He said that he was concerned over the lack of general rentable properties there are for residents / would be residents and that he was aware of a case recently where following a bidding war one family had agreed to rent a property for £2,400 a month.

 

Councillor Peter Turner commented that for enforcement to be carried out that officers rely on complaints.

 

Harry Tedstome replied that he acknowledged that and the need for evidence to be consistently logged.

 

John Turner, CEO of Visit Somerset

 

He said that there are many issues facing our accommodation sector including online travel agents, up skilling of the accommodation sector in a very technically savvy environment and of course AirBnB.

 

He stated that one of his major concerns relating to AirBnB is their pricing strategy. With over 1100 AirBnB's alone in Bath there is a real danger that the whole convenience angle that AirBnB push in their marketing might overshadow 'a greater issue'. He explained that in marketing terms this is called 'Price Penetration Strategy’, where businesses or retailers in essence will lower their prices to destroy traditional markets or competition.

 

He added that what we have with AirBnB (as has been reported) is the unfairness of their trading environment, allowing AirBnB to get away without paying rates and regulatory costs.

 

He said that working in the way AirBnB works supports a constructive 'price elasticity of demand' strategy, meaning AirBnB unlike other accommodation providers can not only promote technology and flexibility but also lower their prices and keep them artificially low against industry norms, due to low overheads. This is a lethal concoction.

 

If this is allowed to continue we will not be able to sustain a traditional accommodation economy in the region. We should learn lessons very quickly from the demise of the high street.

 

Finally we are looking at a proactive way of working against disruption and are supporting our members throughout the region in up skilling to engage with a more technically equipped customer that literally wants to book through their mobile phone and with quick and convenient viewing and booking.

 

Councillor Peter Turner asked if he had seen the governance documents of AirBnB.

 

John Turner replied that he had and that he considered them to be fair and proper and acknowledged that they provide a portal for  ...  view the full minutes text for item 19.

20.

Social Housing Affordability pdf icon PDF 170 KB

This report explains the formal planning policy and housing sector definitions for affordable housing, the different rented tenures this incorporates and provides information on the costs of new affordable housing currently being secured.

Minutes:

The Team Manager, Enabling & Development introduced this report to the Panel. She explained that a briefing paper on this issue was presented initially to the Local Development Framework Steering Group and was now being presented to the Panel for their information.

 

She said that it should be noted the NPPF definition of Affordable housing has now been revised but that this makes little impact on the delivery of affordable rented tenures in B&NES.

 

She stated that consultation following the Housing White Paper was carried out earlier this year and a softening from a prescribed level of starter home delivery has resulted instead in a fixed % requirement for low cost home ownership delivery.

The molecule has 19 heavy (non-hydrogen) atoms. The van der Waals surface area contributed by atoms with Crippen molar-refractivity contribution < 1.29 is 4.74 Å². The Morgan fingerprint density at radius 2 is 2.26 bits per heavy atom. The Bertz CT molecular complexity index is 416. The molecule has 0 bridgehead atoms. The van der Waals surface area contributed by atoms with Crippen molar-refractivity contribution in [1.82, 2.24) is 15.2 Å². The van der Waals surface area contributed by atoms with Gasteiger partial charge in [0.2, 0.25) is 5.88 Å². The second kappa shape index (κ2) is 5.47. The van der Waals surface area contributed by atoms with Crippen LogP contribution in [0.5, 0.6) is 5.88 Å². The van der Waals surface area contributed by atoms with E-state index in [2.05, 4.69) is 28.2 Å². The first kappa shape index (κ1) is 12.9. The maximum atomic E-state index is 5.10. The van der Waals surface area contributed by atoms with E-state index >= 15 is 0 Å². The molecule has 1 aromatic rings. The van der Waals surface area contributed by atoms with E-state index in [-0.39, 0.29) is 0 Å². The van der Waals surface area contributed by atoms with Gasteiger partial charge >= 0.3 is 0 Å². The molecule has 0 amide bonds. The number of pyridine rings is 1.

She informed the Panel that social rented homes are the Council’s preferred rented tenure and the majority of affordable housing delivery remains for social rent.

 

She said that sometimes our housing association partners deliver homes as Affordable Rent Tenure (ART) which was introduced in 2011/12 by the Government as its preferred rented tenure.  She said that ART homes have a rent of no more than 80% of market rent and include all service and estate charges.  She added that most rented homes delivered with government funding or that the housing association puts into their Homes England (HE) programme will be ART, but here in B&NES we require ART rents to be delivered below Local Housing Allowance levels or 80% of market rent whichever is the lower, and housing associations can sometimes achieve ART rents at similar affordability to social rent levels plus service charge.

 

She stated that the biggest issue faced by households on lower incomes and in receipt of welfare benefit, is the challenge faced by households seeking to meet their family’s housing and other needs within the £20,000 benefit cap (£13,400 for single person households).

 

She said that in Bath particularly, new larger family homes for rent do cause concerns around affordability and there is also a significant issue arising with housing for single people, whose housing options are limited due to supply and affordability.

 

She stated that the challenge for the affordable housing sector is how to address this affordability concern in a way that fits within regulation, expectations on value for money, development viability and growing need.

 

She said however that greater affordability comes at greater cost - the lower the rent, the lower the amount of borrowing that can be supported and the higher level of subsidy required.

 

She said that officers will continue to work with developers and our housing association partners to address affordability concerns, looking at innovation, funding, making best use of housing stock and will be using the opportunities provided by the New Local Plan and resulting SPD to re-establish affordability parameters in light of the welfare benefit caps.

 

She stated that members of the LDF Steering Group have asked what they can do at Party and Central Government level to help address the affordability issues in the District.  She said that two key suggestions to  ...  view the full minutes text for item 20.

21.

Panel Workplan pdf icon PDF 109 KB

This report presents the latest workplan for the Panel. Any suggestions for further items or amendments to the current programme will be logged and scheduled in consultation with the Panel’s Chair and supporting officers.

 

Minutes:

The Chairman introduced this item to the Panel. He confirmed the reports expected for November and January and said that they could expect to also have Service Plan reports in January.

 

He suggested whether the Panel wanted to hear further information on a piece of work from the University Students Union regarding ‘house shares’.

 

Councillor Liz Richardson suggested that the Panel receive a report on the Joint Spatial Plan in March 2019.

 

Councillor Rob Appleyard suggested the Panel receive information on the provision / supply of the local retail sector.